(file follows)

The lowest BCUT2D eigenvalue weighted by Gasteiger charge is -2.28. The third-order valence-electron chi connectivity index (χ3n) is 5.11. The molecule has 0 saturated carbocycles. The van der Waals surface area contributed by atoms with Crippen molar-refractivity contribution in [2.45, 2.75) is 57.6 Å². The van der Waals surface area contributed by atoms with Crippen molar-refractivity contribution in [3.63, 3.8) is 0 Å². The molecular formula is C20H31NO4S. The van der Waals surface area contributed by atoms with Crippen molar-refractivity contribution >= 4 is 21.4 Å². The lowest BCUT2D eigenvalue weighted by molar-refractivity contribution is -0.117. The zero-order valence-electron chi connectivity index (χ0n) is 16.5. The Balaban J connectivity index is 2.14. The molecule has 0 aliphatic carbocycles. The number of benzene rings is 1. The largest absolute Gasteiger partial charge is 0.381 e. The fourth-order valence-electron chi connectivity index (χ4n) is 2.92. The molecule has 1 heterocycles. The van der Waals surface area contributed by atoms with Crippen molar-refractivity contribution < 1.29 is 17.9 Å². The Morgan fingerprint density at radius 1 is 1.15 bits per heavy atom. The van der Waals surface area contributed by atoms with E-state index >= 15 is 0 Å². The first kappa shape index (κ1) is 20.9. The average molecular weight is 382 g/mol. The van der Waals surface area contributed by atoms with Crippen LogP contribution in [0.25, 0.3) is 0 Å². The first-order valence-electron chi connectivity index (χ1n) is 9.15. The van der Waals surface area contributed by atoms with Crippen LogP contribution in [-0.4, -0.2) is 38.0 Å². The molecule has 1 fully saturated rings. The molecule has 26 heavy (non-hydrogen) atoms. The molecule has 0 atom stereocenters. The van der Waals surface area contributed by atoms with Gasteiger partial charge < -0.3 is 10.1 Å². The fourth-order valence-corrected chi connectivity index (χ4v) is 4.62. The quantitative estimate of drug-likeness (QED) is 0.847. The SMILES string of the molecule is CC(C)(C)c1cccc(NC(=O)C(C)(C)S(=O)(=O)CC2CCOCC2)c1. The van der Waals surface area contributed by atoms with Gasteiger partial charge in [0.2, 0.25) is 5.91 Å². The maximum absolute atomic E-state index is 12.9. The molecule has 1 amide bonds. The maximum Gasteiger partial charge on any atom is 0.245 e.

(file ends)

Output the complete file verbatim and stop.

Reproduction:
The lowest BCUT2D eigenvalue weighted by Gasteiger charge is -2.28. The third-order valence-electron chi connectivity index (χ3n) is 5.11. The molecule has 0 saturated carbocycles. The van der Waals surface area contributed by atoms with Crippen molar-refractivity contribution in [2.45, 2.75) is 57.6 Å². The van der Waals surface area contributed by atoms with Crippen molar-refractivity contribution in [3.63, 3.8) is 0 Å². The molecular formula is C20H31NO4S. The van der Waals surface area contributed by atoms with Crippen molar-refractivity contribution >= 4 is 21.4 Å². The lowest BCUT2D eigenvalue weighted by molar-refractivity contribution is -0.117. The zero-order valence-electron chi connectivity index (χ0n) is 16.5. The Balaban J connectivity index is 2.14. The molecule has 0 aliphatic carbocycles. The number of benzene rings is 1. The largest absolute Gasteiger partial charge is 0.381 e. The fourth-order valence-electron chi connectivity index (χ4n) is 2.92. The molecule has 1 heterocycles. The van der Waals surface area contributed by atoms with Crippen molar-refractivity contribution < 1.29 is 17.9 Å². The Morgan fingerprint density at radius 1 is 1.15 bits per heavy atom. The van der Waals surface area contributed by atoms with E-state index >= 15 is 0 Å². The first kappa shape index (κ1) is 20.9. The average molecular weight is 382 g/mol. The van der Waals surface area contributed by atoms with Crippen LogP contribution in [0.25, 0.3) is 0 Å². The first-order valence-electron chi connectivity index (χ1n) is 9.15. The van der Waals surface area contributed by atoms with Crippen LogP contribution in [-0.4, -0.2) is 38.0 Å². The molecule has 1 fully saturated rings. The molecule has 26 heavy (non-hydrogen) atoms. The molecule has 0 atom stereocenters. The van der Waals surface area contributed by atoms with Gasteiger partial charge < -0.3 is 10.1 Å². The fourth-order valence-corrected chi connectivity index (χ4v) is 4.62. The quantitative estimate of drug-likeness (QED) is 0.847. The SMILES string of the molecule is CC(C)(C)c1cccc(NC(=O)C(C)(C)S(=O)(=O)CC2CCOCC2)c1. The van der Waals surface area contributed by atoms with Gasteiger partial charge in [0.2, 0.25) is 5.91 Å². The maximum absolute atomic E-state index is 12.9. The molecule has 1 amide bonds. The maximum Gasteiger partial charge on any atom is 0.245 e.